Category Archives: False Doctrine Questions

(NTEB) Jehovah’s Witnesses: A History Of Failed Prophecies And Deception

Source: Jehovah’s Witnesses: A History Of Failed Prophecies And Deception

Jehovah’s Witnesses trace their origins to the nineteenth century Adventist movement in America. That movement began with William Miller, a Baptist lay preacher who, in the year 1816, began proclaiming that Christ would return in 1843

“And that they may recover themselves out of the snare of the devil, who are taken captive by him at his will.” 2 Timothy 2:26 (KJV)

Unlike the bible which never changes, the doctrine of the Jehovah’s Witnesses has changed markedly over time as the things that they have predicted to come true…haven’t. In 1920, they published a book called “Millions Now Living Will Never Die“. Well, nearly all of those people are now dead. Do they admit their false prophecy? Of course not. Instead, they simply republish the book with the title of “Millions Now Dead Will Live Again“. (Watchtower, May 1, 1990). This is what is known in the used car business as a cover up. Or a lie. Take your pick.

“The deliverance of the saints must take place some time before 1914”- Charles Taze Russell

How the Jehovah’s Witnesses got started

Jehovah’s Witnesses trace their origins to the nineteenth century Adventist movement in America. That movement began with William Miller, a Baptist lay preacher who, in the year 1816, began proclaiming that Christ would return in 1843. His predictions of the Second Coming or Second Advent captured the imagination of thousands in Baptist and other mainline churches. Perhaps as many as 50,000 followers put their trust in Miller’s chronological calculations and prepared to welcome the Lord, while, as the appointed time approached, others watched nervously from a distance. Recalculations moved the promised second advent from March, 1843 to March, 1844, and then to October of that year. Alas, that date too passed uneventfully.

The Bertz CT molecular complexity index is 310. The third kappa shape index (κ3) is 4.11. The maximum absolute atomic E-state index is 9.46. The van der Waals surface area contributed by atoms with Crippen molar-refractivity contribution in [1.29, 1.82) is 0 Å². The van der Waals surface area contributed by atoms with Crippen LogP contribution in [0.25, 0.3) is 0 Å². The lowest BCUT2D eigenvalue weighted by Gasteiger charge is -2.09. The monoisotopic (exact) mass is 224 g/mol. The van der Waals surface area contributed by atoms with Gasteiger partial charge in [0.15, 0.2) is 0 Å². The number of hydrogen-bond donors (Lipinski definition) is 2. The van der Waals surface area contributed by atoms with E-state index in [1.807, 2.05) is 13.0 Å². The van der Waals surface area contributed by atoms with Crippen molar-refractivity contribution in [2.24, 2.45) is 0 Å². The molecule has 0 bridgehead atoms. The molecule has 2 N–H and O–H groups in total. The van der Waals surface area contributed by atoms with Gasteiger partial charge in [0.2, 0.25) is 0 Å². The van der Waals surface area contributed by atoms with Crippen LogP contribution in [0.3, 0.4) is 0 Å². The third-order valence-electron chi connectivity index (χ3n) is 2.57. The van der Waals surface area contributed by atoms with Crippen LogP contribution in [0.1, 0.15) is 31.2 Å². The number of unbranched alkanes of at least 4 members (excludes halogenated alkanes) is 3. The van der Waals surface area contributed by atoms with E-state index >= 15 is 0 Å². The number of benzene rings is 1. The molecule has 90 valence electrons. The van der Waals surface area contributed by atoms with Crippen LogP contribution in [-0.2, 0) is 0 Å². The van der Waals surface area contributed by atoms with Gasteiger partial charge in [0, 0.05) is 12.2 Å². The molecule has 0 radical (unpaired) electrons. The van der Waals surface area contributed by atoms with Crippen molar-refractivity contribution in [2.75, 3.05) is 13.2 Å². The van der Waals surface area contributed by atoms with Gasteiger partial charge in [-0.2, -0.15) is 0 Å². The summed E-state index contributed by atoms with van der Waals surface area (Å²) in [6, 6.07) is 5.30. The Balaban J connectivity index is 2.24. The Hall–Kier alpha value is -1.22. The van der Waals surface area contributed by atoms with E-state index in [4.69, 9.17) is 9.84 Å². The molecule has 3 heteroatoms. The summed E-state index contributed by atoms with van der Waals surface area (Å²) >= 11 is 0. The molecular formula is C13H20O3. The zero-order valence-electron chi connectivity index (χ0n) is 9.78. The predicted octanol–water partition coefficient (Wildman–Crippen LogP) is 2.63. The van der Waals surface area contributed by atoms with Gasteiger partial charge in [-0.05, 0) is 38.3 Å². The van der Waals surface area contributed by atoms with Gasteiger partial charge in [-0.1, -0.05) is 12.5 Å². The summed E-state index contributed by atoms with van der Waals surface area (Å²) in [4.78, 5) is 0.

What Jehovah’s Witnesses Actually Believe:

After the “Disappointment of 1844” Miller’s following fell apart, with most of those who had looked to him returning to their respective churches before his death in 1849. But other disappointed followers kept the movement alive, although in fragmented form. Their activities eventually led to the formation of several sects under the broad heading of “Adventism” including the Advent Christian Church, the Life and Advent Union, the Seventh-Day Adventists, and various Second Adventist groups. An interesting side-note: The Branch Davidians who died at Waco, Texas, under the leadership of David Koresh also trace their roots to the same Millerite source through a different line of descent. In 1935 the Seventh Day Adventist Church expelled a Bulgarian immigrant named Victor Houteff, who had begun teaching his own views on certain passages of the Revelation or Apocalypse, the last book of the Bible. Houteff set up shop on the property at Waco.

After first referring to his tiny new sect as The Shepherd’s Rod, Houteff and his people in 1942 incorporated and renamed themselves Davidian Seventh Day Adventists. Houteff died in 1955, and in 1961 his wife Florence officially disbanded the sect, but a few followers under the leadership of west Texas businessman Benjamin Roden took over the real estate. Roden died in 1978, leaving behind his wife Lois and his son George to lead the group. Then, in 1987, David Koresh took over the leadership position, and the tragedy that followed is public knowledge. Jehovah’s Witnesses, likewise, trace their roots back to the Adventists. But they do not often admit this to outsiders; nor do many Witnesses know the details themselves. JWs are accustomed to defending themselves against the charge that they are a new religious cult. They will often respond that theirs is the most ancient religious group, older than Catholic and Protestant churches. In fact, their book Jehovah’s Witnesses in the Divine Purpose asserts that “Jehovah’s witnesses have a history almost 6,000 years long, beginning while the first man, Adam, was still alive,” that Adam’s son Abel was “the first of an unbroken line of Witnesses,” and that “Jesus’ disciples were all Jehovah’s witnesses [sic] too.” (pp. 8-9) An outsider listening to such claims quickly realizes, of course, that the sect has simply appropriated unto itself all the characters named in the Bible as faithful witnesses of God. By such extrapolation the denomination is able to stretch its history back to the beginnings of the human family-at least in the eyes of adherents who are willing to accept such arguments. But outside observers generally dismiss this sort of rhetoric and instead reckon the Witnesses as dating back only to Charles Taze Russell, who was born on February 16, 1852, in Pittsburgh, Pennsylvania.

5 Facts Jehovah’s Witnesses Don’t Want You to Know: